How to PraySeries: 2021 Theme: Faithfulness
How To Pray
Our preaching theme for the year has been faithfulness. We have examined what faithfulness is, exploring its roots in the character of God, as well as a study on faithfulness applied with the parable of the talents. We now want to turn our attention to applications in our theme. In Romans 12:12 NIV, we read, “Be joyful in hope, patient in affliction, faithful in prayer.” This morning we want to focus on prayer. Specifically, how can we be more faithful in prayer?
Prayer Is Talking to God
In Genesis 4:26, we read, “Then men began to call upon the name of the LORD.” Three generations after Adam and Eve were cast out of the garden, we see that mankind began to worship God publicly. I think it is significant that the inspired text reads that men started to “call upon the name of the LORD.” This indicates man endeavor to petition and commune with God from some of our earliest days.
What is prayer? We may define prayer as “draw[ing] near with confidence to the throne of grace” (Hebrews 4:16) to express our “heart’s desire” (Romans 10:1) to our Mighty All Righteous Father in heaven (Matthew 6:9).
In describing prayer, I like how brother Harkrider put it. He said that,
“Prayer is the language with which the creature addresses his Creator. It is the petition of the child to his parent. It is the cry of the spirit unto the Father of Spirits. It is the communication of humanity with Deity. It is the voice of faith speaking to the Author of faith. It is the desire of the heart expressed to Him who discerns the thoughts and intents of the heart” (Harkrider 1978, 107).
Breathing for the Christian
Praying for the Christian should be as natural and frequent as breathing is for our bodies. To put it another way, if you don’t pray, you won’t live! Regular and consistent prayer has always been characteristic of individuals who were devoted to God.
- Daniel was a man of prayer. “He continued kneeling on his knees three times a day, praying and giving thanks before his God, as he had been doing previously” (Daniel 6:10).
- Nehemiah was a man of fervent prayer. “I was fasting and praying before the God of heaven” (Nehemiah 1:4). He devoted himself to this fervent prayer for four months (Chislev to Nisan).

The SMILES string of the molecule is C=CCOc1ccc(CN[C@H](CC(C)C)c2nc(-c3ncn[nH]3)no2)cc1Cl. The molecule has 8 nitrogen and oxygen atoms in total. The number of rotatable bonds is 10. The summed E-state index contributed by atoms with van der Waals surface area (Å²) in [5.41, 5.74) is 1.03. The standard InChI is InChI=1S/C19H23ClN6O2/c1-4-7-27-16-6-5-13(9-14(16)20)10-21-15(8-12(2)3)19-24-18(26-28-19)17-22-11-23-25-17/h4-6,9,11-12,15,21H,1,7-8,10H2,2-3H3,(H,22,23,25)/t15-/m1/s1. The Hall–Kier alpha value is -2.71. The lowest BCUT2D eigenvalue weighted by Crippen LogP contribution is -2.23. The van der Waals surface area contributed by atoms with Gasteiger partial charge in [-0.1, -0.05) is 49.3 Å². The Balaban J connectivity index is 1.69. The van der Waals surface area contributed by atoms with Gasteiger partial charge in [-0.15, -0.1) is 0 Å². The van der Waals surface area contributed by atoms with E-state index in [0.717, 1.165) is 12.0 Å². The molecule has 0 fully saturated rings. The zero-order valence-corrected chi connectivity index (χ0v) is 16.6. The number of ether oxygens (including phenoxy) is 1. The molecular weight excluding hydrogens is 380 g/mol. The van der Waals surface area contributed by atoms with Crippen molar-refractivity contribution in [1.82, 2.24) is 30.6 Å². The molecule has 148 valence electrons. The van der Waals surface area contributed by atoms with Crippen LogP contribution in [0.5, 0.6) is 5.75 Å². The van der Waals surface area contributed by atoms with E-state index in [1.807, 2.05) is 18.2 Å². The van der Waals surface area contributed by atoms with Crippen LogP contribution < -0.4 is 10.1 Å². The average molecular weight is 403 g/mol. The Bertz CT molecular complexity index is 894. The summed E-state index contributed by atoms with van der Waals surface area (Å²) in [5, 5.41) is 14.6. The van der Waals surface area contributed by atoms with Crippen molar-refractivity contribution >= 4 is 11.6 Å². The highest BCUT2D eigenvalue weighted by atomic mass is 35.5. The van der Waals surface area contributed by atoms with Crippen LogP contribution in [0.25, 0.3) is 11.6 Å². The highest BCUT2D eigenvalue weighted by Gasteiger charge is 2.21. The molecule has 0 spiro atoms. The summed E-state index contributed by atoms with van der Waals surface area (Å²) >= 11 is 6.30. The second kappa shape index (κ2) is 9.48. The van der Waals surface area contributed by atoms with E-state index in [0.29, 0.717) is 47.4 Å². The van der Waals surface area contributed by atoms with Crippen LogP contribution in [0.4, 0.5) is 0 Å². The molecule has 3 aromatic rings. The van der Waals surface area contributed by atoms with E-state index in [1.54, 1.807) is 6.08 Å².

- In the Sermon on the Mount, Jesus presumed that kingdom citizens would be prayerful citizens. He says in Matthew 6:5, “When you pray…” v.6, “But you, when you pray…” and in v.7, “and when you are praying….”
- We read that the early church was “devoted… to prayer” (Acts 2:42).
Prayer should be a daily and frequent occurrence for the Christian.
The Model Prayer
There is a reason why the disciples asked Jesus, “Lord, teach us to pray” (Luke 11:1). Prayer does not come easy, although each of us has an impulse towards prayer. Therefore Jesus showed us how to pray in Matthew 6:9-13. Let’s break down this prayer and see what examples Jesus has given us.
- Recognize God as God (Matthew 6:9 cf. Ecclesiastes 5:2). If we are to pray, we need to first recognize God as Who He is and approach Him with reverence, awe, fear, and respect for Him.
- Seek God’s will and His Goals (Matthew 6:10).
- It is okay to ask for physical needs (Matthew 6:11).
- Ask forgiveness, and in asking, we remember the need to be forgiving (Matthew 6:12).
- Seek God’s protection from spiritual threats (Matthew 6:13).
Suggestions For Growing in Our Prayer Life
We have seen what prayer is, its customary place in the lives of believers, and examined the model Jesus left for us to mold our prayers after. But, one may ask, how can I improve on my prayer life? How can I grow more faithful in prayer?
First, let’s go back to Romans 12:12 NIV “be joyful in hope, patient in affliction, faithful in prayer.” The word translated faithful means “to be steadfast,” it “denotes to continue steadfastly in a thing and give unremitting care to it” (Vine 1996, 44). Hence why the different translations render this word as “instant (urgent)” (KJV 1900), “steadfastly” (NKJV), “constant” (ESV), “devoted” (NASB95).
So, how does this tie in with prayer? We read in the New Testament that the early church was “devoting themselves to the apostles’ teaching, and to fellowship, to the breaking of bread, and prayer” (Acts 2:42). The Apostle Paul admonished the Thessalonians to “pray without ceasing” (1 Thessalonians 5:17). The early Christians, by example and instruction, were a people given over to prayer. How can we be such people today?
- Personally, I need to have my habit of prayer. Not wrote prayers I say at bed or before meals but actual conversations with God. Daniel had a practice of prayer (Daniel 6:10).
- Instantly. Perhaps I need to stop saying, “I’ll pray for you,” and start asking, “Can we pray about that right now?” I think that would be a really good application of “pray[ing] without ceasing” (1 Thessalonians 5:17).
- With others. In Acts 4:24, we read that after Peter and John were released from prison, they went to the brethren, and they “lifted their voices to God with one accord….” One of the refreshing things I experienced in Alaska was every time I was at brother Murdock’s home, and all the guests were getting ready to leave, he wanted us all to pray together before we left. We can grow more faithful in prayer with habits like that!
We can grow more faithful in prayer when we recognize its importance in our lives its immense power. We live in times where much prayer is needed, and I would encourage us all to make prayer like breathing in our lives.
Harkrider, Robert. “The Persons of Prayer.” Florida College Annual Lectures. Lecture, 1987.
W. E. Vine, Merrill F. Unger, and William White Jr., Vine’s Complete Expository Dictionary of Old and New Testament Words (Nashville, TN: T. Nelson, 1996), 44.